Advocate for the planet

James Thornton, Chief executive, ClientEarth

What if the polar bears were sick of drowning in melting ice and decided it was time to do something about global warming? How could they best confront the bosses of multinationals whose power plants pollute the atmosphere? By hiring a damn good lawyer to fight in the courts for the law to be changed or enforced and for the emissions to be stopped, that's how. And that man would be James Thornton.

This quiet American's work usually involves lobbying and legal argument, but Thornton, the founding chief executive of a new legal charity called ClientEarth, has already scored dramatic victories over polluters and despoilers in the United States and now wants to do the same in Europe. The aim is to help write new laws - but also, crucially, to ensure that governments keep to the ones they have already agreed, often in a blaze of green glory, and then forgotten about or found too hard to implement.

Thornton works from the notion that his client is the earth itself. Most lawyers would swiftly object: the earth has no money. But Thornton is backed by the philanthropists Michael and Winsome McIntosh, heirs to a supermarket fortune, who have been bankrolling challenges to governments for decades. Based in London, ClientEarth recently opened offices in Brussels and Warsaw, too. It makes little fuss: the head office near a London Tube station is hard to identify, and Thornton turns out to be a balding 54-year-old in a grey suit who speaks softly and practises Zen Buddhism.

His first big effort in Britain has been to challenge plans for two new coal-fired power plants at Kingsnorth in Kent, where the Climate Camp was held last summer. "Protest is a good thing," he says, "but the law is a powerful tool to use alongside it." The weapon ClientEarth has chosen is the Strategic Environmental Assessment. The government has a legal duty to carry one out at Kingsnorth, says Thornton, who believes it would expose the "potentially devastating environmental consequences" of allowing a new generation of coal-fired plants to be launched without carbon capture.

ClientEarth's other current projects include challenging France to enforce an existing EU ban on drift-net fishing, while attempting to establish the legal right of European citizens to bring such cases at all.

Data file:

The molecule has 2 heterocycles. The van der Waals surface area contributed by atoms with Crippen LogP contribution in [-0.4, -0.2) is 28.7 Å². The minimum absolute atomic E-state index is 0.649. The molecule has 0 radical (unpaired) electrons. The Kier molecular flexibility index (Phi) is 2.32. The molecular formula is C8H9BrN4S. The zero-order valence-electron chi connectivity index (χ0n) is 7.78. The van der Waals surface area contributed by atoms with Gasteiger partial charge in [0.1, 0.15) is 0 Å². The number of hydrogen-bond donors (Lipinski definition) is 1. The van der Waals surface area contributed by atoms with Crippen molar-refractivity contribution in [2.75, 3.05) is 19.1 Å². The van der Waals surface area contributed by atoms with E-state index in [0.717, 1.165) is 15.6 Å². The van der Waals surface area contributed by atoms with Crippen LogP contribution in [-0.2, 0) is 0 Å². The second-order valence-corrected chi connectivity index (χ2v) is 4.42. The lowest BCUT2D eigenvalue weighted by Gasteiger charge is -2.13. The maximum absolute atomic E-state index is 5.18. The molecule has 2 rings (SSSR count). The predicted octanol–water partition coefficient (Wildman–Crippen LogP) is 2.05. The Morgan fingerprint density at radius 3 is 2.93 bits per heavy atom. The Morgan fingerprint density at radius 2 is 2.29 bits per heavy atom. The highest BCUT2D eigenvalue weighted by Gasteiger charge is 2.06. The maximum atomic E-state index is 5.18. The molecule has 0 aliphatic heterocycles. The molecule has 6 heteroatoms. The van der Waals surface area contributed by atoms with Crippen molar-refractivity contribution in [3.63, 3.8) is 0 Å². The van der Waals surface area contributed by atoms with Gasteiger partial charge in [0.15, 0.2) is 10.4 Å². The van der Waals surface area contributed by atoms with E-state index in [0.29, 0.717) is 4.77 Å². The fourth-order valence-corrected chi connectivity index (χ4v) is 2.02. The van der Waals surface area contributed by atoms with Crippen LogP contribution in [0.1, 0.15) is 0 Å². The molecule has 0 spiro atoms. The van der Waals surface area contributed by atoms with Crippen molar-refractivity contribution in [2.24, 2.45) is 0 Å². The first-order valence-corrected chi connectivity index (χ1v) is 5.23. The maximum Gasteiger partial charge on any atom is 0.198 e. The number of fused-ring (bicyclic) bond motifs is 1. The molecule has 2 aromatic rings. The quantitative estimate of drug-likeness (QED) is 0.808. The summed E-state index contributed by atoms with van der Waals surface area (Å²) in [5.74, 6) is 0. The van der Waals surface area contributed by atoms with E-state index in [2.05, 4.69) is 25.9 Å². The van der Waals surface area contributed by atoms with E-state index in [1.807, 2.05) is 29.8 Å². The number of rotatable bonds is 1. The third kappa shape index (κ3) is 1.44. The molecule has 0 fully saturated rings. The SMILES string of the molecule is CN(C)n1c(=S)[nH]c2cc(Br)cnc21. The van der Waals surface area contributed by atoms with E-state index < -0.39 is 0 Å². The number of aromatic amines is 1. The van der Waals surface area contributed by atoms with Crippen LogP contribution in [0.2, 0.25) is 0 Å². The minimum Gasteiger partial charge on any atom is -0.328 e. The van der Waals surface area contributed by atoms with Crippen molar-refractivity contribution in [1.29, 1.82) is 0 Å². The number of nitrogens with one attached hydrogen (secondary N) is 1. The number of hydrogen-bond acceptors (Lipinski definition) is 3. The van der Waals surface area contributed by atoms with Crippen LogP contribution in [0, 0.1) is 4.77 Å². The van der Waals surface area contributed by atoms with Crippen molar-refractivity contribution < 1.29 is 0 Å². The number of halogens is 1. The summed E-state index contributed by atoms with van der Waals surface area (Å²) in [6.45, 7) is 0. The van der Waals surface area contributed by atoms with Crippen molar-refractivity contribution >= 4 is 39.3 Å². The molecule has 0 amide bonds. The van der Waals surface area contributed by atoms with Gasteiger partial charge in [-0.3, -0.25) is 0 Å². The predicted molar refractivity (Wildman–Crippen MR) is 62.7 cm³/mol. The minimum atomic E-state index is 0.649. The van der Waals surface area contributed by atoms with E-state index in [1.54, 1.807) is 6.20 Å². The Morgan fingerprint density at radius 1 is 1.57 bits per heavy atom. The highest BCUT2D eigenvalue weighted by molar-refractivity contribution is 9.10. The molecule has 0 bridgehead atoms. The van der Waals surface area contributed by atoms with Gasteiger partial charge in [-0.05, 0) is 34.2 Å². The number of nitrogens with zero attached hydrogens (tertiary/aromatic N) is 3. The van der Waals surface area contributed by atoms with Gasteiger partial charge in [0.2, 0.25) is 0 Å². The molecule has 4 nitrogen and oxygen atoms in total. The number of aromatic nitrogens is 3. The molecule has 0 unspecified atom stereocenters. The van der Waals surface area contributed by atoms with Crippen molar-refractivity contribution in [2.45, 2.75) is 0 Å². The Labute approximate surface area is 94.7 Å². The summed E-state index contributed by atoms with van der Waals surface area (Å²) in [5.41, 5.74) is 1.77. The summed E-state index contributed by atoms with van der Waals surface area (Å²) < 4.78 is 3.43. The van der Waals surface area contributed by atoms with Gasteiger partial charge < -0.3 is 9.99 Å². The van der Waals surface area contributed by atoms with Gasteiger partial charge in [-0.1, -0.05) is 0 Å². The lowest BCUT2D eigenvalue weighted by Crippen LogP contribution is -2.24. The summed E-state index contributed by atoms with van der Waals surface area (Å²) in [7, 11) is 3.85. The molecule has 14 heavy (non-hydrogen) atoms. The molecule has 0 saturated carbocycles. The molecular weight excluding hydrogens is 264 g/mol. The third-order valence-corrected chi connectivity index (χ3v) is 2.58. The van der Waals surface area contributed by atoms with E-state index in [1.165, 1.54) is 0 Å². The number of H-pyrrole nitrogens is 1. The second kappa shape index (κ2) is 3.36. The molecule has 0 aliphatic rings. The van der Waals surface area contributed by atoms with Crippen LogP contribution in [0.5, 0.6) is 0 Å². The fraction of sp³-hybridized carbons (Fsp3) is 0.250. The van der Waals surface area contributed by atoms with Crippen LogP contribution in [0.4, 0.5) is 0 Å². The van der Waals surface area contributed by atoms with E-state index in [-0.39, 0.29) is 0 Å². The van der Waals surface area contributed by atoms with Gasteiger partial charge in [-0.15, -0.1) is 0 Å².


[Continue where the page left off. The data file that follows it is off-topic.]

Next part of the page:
Born in New York, he was the son of a law professor at the University of Notre Dame. "We grew up practising the Socratic method at the dinner table," he says. After Yale, he worked on Wall Street, then joined the "intriguingly eccentric" National Resources Defence Committee, a group of radical young lawyers recruited by the McIntoshes. Thornton targeted the Clean Water Act, which was ignored by the Reagan administration. Companies were being allowed to get away with not declaring what they were pumping out. "They thought they could violate the heck out of the rivers and seas and get away with it." His team took 60 cases to federal courts in six months and won them all. The government started enforcing the law.

Thornton's next great fight was in California, where he protected 350,000 acres of unspoiled country, armed only with a gnatcatcher. The threat of being sued on behalf of this little bird, if its environment was destroyed, persuaded developers to preserve swaths of coastal land. "The right law, properly used," he says, "can level the playing field."

ClientEarth has already attracted celebrity supporters in the UK: Brian Eno, a patron, put the organisation in contact with the band Coldplay. "Coldplay have something like a million friends through Facebook and so on," says Thornton. "They are going to introduce their friends to membership of ClientEarth. When we bring lawsuits, we will then represent a great many people all over Europe."

The ideal behind all this, for Thornton, is wild law, or earth jurisprudence: that all living things should have rights equivalent to those enjoyed by human beings, to be considered whenever resources are being exploited. Hence the militant bears. "A legal action could be brought on their behalf, as it might be for a child, to prevent damage to their environment."

For now, Thornton must act for Planet Earth by representing humans in court, case by case. He is a patient man who will be ordained a Zen priest this year, after 25 years of practice - but he knows that small shifts in the law can change the world in a very big way.

Cole Moreton is executive editor of the Independent on Sunday

This article first appeared in the 12 January 2009 issue of the New Statesman, The destruction of Gaza

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The New Times: Brexit, globalisation, the crisis in Labour and the future of the left

With essays by David Miliband, Paul Mason, John Harris, Lisa Nandy, Vince Cable and more.